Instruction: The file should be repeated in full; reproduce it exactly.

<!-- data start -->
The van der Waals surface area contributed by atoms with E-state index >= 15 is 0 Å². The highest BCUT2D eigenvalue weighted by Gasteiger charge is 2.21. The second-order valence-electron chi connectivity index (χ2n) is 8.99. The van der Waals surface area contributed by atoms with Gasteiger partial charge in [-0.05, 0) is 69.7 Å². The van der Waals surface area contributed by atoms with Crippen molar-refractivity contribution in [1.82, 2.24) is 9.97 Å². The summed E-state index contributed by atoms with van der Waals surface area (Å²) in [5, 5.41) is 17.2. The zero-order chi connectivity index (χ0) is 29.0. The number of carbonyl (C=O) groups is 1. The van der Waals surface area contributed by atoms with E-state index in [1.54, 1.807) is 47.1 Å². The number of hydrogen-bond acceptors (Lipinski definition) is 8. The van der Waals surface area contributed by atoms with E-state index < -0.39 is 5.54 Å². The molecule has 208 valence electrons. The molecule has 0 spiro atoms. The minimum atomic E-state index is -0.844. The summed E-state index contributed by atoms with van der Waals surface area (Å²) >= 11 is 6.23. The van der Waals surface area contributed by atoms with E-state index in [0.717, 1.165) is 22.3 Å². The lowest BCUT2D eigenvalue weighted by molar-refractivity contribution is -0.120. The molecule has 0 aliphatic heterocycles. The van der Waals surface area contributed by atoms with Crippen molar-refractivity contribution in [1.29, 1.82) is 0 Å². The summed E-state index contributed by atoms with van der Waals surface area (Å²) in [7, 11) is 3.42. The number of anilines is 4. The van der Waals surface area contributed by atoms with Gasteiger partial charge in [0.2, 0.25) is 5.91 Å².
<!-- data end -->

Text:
The van der Waals surface area contributed by atoms with E-state index >= 15 is 0 Å². The highest BCUT2D eigenvalue weighted by Gasteiger charge is 2.21. The second-order valence-electron chi connectivity index (χ2n) is 8.99. The van der Waals surface area contributed by atoms with Gasteiger partial charge in [-0.05, 0) is 69.7 Å². The van der Waals surface area contributed by atoms with Crippen molar-refractivity contribution in [1.82, 2.24) is 9.97 Å². The summed E-state index contributed by atoms with van der Waals surface area (Å²) in [5, 5.41) is 17.2. The zero-order chi connectivity index (χ0) is 29.0. The number of carbonyl (C=O) groups is 1. The van der Waals surface area contributed by atoms with E-state index in [1.54, 1.807) is 47.1 Å². The number of hydrogen-bond acceptors (Lipinski definition) is 8. The van der Waals surface area contributed by atoms with E-state index < -0.39 is 5.54 Å². The molecule has 208 valence electrons. The molecule has 0 spiro atoms. The minimum atomic E-state index is -0.844. The summed E-state index contributed by atoms with van der Waals surface area (Å²) >= 11 is 6.23. The van der Waals surface area contributed by atoms with E-state index in [0.717, 1.165) is 22.3 Å². The lowest BCUT2D eigenvalue weighted by molar-refractivity contribution is -0.120. The molecule has 0 aliphatic heterocycles. The van der Waals surface area contributed by atoms with Crippen molar-refractivity contribution in [1.29, 1.82) is 0 Å². The summed E-state index contributed by atoms with van der Waals surface area (Å²) in [7, 11) is 3.42. The number of anilines is 4. The van der Waals surface area contributed by atoms with Gasteiger partial charge in [0.2, 0.25) is 5.91 Å².